Before the iconic Parle-G girl entered our lives, she was preceded by 6-year-old Rustom Patel and his Glucose-D, in a little pink and white packet. Ad agency Lintas approached Patel’s family after seeing him manoeuvre his 39 CC Japanese Dandy pocket bike on a race track, defeating boys twice his size. Rustom Patel is the second in a three-generational line of motorbike racers. “Racing is in our blood,” he says and after hearing his stories, I believe it. After 37 years of racing, he is the only member of the second generation out of seven living his life on wheels and coaches over 150 young children at his racing track in Wadala. After retiring in the early 2000s at the insistence of his wife, he began his new life as head coach in India and is now a factory rider for KTM India, as well as a brand ambassador for Castrol.
Patel’s family is known as the Patel Racing Family, which took off after Kersi and Fali Patel found a love for the high-octane sport, moving from four-wheelers to two-wheelers. Fali’s oldest son Kaizad became a multiple-time national champion and Kersi’s son Zubin is a racing legend in the industry.
The family continues to dominate the track with Zubin’s son Kayan following in their footsteps, who picked up the bike at the tender age of 4, and races at a national level. Currently, he is fresh off the podium at round 2 of the 2022 Indian National Championship for circuit racing, coming home with three trophies as well as a dislocated shoulder from a crash at the same competition. He is currently gearing up for the third round of the competition to be held in Chennai in the coming week. Kayan is very sure of himself for a 21-year-old. He’s confident that next year he will be riding in the pro category, along with other biking big wigs like Rajini Krishnan. From there he aims to race internationally, reaching the Asia Roadracing Cup and finally the Moto3 Cup. He has already won almost 85 trophies in his burgeoning career and has a natural talent for racing that he attributes to his uncle, father, and mother- all three avid bikers in their own right.
For the uninitiated, such as myself, Patel Senior explains to me that there are 5 types of motorbike racing — circuit, motocross, dirt track, rally, and go-kart track. Each varies in speed, risk, and the type of bike that you ride. With motocross being possibly the riskiest, and dirt track relatively less risky, there is something for everyone.
Zubair Agloria, biking enthusiast and owner of Venom Ancillary, adds that the biking community is a small one and that it is admittedly expensive to start biking. Both Patel and Agloria agree that the way to begin is to start young and small, to find races at local tracks, and find local clubs that will take on talented riders as sponsors. Agloria, who also sponsors his own team, works hand-in-glove with manufacturing and racing, souping up his teams’ bikes covering everything from the suspension to the carburettor and the engine. But his real love is the superbikes, bikes that exceed 260-270 MPH on a straight run of only 400 metres, which cost over 12 lakhs, not including modifications.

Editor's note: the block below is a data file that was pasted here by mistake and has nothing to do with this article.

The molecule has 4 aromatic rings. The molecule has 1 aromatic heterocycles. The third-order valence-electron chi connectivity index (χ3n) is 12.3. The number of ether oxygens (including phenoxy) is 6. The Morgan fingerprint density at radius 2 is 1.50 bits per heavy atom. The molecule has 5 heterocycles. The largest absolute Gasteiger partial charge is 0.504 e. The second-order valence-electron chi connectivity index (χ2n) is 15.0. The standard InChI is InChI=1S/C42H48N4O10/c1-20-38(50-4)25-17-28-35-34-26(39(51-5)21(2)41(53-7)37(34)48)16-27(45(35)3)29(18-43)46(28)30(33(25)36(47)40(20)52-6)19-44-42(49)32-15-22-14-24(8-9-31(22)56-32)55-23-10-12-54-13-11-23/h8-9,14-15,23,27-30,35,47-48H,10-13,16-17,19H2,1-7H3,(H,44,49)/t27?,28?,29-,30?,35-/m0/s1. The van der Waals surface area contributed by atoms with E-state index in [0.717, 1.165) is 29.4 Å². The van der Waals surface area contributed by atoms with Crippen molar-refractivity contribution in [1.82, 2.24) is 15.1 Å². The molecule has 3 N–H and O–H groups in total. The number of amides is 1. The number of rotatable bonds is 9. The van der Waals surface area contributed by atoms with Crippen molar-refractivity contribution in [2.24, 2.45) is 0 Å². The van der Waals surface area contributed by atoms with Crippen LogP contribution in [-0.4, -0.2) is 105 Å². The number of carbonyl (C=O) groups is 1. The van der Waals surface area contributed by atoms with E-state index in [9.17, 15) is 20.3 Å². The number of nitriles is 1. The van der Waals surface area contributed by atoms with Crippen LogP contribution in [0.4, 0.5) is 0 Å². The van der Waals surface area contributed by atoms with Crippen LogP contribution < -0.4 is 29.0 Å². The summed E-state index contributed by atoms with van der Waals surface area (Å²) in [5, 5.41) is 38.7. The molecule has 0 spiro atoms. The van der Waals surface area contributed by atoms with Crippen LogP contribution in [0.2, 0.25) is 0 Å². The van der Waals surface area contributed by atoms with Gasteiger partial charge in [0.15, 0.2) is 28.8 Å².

In addition to the costliness of the bikes, Patel adds that there are systemic problems with the industry in India. “Illegal street racers that ride on public roads at crazy speeds on souped-up bikes are tarnishing the name and reputation of actual professional riders who take racing seriously,” he says. Additionally, TVS Motor Company is the only motorbike manufacturer that actually sponsors a team as well as several races around the country. Patel’s frustration at the lack of sponsorship is palpable, especially when compared to sports like cricket that receive crores of rupees from companies that really have nothing to do with the sport, simply because of the eyeballs that it brings. He holds all of these as factors responsible for the lack of interest in the sport in the country. Additionally, the prize money for first place is only INR 15,000, which is an unsustainable amount considering the amount that is spent only on the bike, not accounting for the registration fee, fuel, a mechanic, travel and stay to competitions outside the rider’s home city. He attributes this factor to a loss of incredible talent for the country. Patel recognises that so much raw talent comes from people who cannot afford to take part in these competitions and thereby we lose out on representing ourselves on international platforms.
He concludes by saying that the only way the industry will grow and our riders will gain recognition, appreciation, and legitimacy on an international stage, is when Indian motorcycle manufacturers will take more of an interest in the very thing they are creating and contribute to making the sport more popular by sponsoring events and teams while paying their riders a living wage. At the end of the day, it is the passion and love of the sport that keeps these riders going. He adds that young bikers like 15-year-old Sarthak Chavan and 13-year-old Jinendra Sangave are making waves in the biking community as up-and-coming young riders and are winning awards and titles that are making India proud. It is our responsibility to make sure that we are able to provide the infrastructure and other amenities that they need to adequately represent our country at an international level.
Follow Kayan Patel on his journey to a National Championship here.
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